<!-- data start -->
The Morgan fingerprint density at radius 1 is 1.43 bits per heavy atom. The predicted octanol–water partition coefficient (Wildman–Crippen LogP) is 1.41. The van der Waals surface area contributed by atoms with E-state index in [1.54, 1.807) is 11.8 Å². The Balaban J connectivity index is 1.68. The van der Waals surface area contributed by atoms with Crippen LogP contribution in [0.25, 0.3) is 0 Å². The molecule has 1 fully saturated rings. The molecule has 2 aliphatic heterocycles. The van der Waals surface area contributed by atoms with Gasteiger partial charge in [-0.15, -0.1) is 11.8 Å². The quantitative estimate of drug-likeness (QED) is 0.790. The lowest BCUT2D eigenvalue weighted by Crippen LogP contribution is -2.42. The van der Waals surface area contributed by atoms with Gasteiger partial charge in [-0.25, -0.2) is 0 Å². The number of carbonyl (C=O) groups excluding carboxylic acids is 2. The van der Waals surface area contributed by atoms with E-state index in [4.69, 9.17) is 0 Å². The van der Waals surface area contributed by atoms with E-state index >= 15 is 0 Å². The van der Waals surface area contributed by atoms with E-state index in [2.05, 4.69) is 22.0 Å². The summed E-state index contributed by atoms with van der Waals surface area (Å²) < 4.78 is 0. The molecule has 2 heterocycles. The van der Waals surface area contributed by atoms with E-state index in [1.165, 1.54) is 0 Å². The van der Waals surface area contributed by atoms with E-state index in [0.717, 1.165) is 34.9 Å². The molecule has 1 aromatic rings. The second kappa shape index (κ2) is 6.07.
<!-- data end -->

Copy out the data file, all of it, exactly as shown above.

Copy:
The Morgan fingerprint density at radius 1 is 1.43 bits per heavy atom. The predicted octanol–water partition coefficient (Wildman–Crippen LogP) is 1.41. The van der Waals surface area contributed by atoms with E-state index in [1.54, 1.807) is 11.8 Å². The Balaban J connectivity index is 1.68. The van der Waals surface area contributed by atoms with Crippen LogP contribution in [0.25, 0.3) is 0 Å². The molecule has 1 fully saturated rings. The molecule has 2 aliphatic heterocycles. The van der Waals surface area contributed by atoms with Gasteiger partial charge in [-0.15, -0.1) is 11.8 Å². The quantitative estimate of drug-likeness (QED) is 0.790. The lowest BCUT2D eigenvalue weighted by Crippen LogP contribution is -2.42. The van der Waals surface area contributed by atoms with Gasteiger partial charge in [-0.25, -0.2) is 0 Å². The number of carbonyl (C=O) groups excluding carboxylic acids is 2. The van der Waals surface area contributed by atoms with E-state index in [4.69, 9.17) is 0 Å². The van der Waals surface area contributed by atoms with E-state index >= 15 is 0 Å². The van der Waals surface area contributed by atoms with E-state index in [2.05, 4.69) is 22.0 Å². The summed E-state index contributed by atoms with van der Waals surface area (Å²) < 4.78 is 0. The molecule has 2 heterocycles. The van der Waals surface area contributed by atoms with E-state index in [1.165, 1.54) is 0 Å². The van der Waals surface area contributed by atoms with E-state index in [0.717, 1.165) is 34.9 Å². The molecule has 1 aromatic rings. The second kappa shape index (κ2) is 6.07.